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‘How I wrote my first memoir: a story of family, food and love’

‘How I wrote my first memoir: a story of family, food and love’

“Beneath the Fig Leaves is a heartfelt personal and family memoir that pays tribute to an extraordinary woman, mother and teacher.”

BY Olympia Panagiotopoulos, 8 min READ
 

Olympia Panagiotopoulos is a Premium member and also newly published author of her first memoir, Beneath the Fig Leaves. We sit down with Olympia to explore how her journal entries turned into a book and her advice for other authors. You can order her book here.

Tell us a little bit about you and your first memoir, Beneath the Fig Leaves.

The spring of 2009 was a pivotal point in my life. I was seeking direction – a way in which to be truer to myself and find the courage to pursue the things that mattered most to me. My eldest daughter had left for a year abroad and my youngest was finishing high school. Life was changing and I felt a certain restlessness within; a desire to explore and reconnect with myself. I began to make visits with my then 90-year-old mother, Giannoula, an almost daily practice, and found sanctuary in the tranquillity of her garden, the perfect setting for contemplation. Fruit trees towered over a meadow of vegetables and herbs below, chickens roamed among the green splendour and the birds visited daily to feast on fresh produce. My mother had transformed her suburban backyard into a haven reminiscent of the fields of the Greek village where she was born. On an old wooden garden bench under the shade of a fig tree, she and I shared stories, recipes and reflections on life and love. Beneath the Fig Leaves is the result of this time spent together, of our mornings in the garden and afternoons in the kitchen preparing generations-old recipes. Beneath the Fig Leaves is a heartfelt personal and family memoir that pays tribute to an extraordinary woman, mother and teacher.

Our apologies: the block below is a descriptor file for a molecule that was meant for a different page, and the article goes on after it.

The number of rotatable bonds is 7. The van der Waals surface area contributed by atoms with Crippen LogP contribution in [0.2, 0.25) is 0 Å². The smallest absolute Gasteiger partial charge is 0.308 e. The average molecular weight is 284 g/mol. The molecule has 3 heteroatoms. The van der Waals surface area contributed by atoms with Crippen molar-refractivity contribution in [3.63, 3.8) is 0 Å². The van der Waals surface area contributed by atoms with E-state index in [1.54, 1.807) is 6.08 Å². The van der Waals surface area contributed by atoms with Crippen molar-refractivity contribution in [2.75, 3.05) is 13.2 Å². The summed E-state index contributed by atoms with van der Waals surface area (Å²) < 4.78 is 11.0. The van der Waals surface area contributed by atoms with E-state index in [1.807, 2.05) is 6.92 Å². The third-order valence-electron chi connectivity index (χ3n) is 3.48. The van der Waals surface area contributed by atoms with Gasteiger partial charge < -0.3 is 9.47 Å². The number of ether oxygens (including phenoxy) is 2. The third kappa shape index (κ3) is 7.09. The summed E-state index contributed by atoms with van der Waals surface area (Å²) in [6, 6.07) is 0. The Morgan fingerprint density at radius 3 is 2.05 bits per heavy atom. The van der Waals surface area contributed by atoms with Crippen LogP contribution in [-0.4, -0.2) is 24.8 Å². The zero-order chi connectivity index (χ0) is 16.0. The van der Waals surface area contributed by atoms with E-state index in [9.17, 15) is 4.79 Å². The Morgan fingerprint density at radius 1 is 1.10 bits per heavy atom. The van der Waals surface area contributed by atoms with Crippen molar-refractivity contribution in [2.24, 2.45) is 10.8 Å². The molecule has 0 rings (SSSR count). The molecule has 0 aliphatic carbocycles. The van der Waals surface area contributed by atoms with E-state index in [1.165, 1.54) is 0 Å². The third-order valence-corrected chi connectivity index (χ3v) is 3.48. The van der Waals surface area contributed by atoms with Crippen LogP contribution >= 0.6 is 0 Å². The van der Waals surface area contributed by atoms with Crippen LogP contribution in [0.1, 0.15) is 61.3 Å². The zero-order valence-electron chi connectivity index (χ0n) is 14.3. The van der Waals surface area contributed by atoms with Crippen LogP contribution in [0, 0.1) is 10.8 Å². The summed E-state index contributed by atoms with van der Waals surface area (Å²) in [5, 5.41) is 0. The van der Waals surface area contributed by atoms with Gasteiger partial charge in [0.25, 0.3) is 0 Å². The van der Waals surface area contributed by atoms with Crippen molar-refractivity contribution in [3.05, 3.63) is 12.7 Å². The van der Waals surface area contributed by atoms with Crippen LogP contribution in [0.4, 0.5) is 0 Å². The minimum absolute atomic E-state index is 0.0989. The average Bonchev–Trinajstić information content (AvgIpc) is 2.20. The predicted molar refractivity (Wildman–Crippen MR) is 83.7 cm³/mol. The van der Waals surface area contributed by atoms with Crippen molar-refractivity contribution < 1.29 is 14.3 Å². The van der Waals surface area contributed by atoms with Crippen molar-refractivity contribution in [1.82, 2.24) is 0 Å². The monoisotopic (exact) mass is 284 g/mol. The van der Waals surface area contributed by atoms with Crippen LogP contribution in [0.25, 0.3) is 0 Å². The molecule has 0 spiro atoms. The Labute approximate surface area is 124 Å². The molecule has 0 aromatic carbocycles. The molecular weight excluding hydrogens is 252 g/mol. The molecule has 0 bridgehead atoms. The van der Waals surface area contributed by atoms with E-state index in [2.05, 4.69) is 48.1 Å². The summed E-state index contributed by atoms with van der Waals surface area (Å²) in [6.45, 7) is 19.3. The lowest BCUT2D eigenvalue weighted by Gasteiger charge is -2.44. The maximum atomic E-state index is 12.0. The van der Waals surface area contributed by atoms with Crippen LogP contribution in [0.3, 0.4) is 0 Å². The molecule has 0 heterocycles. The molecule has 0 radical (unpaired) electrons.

When you reflect on your childhood, what are some memories that come to mind?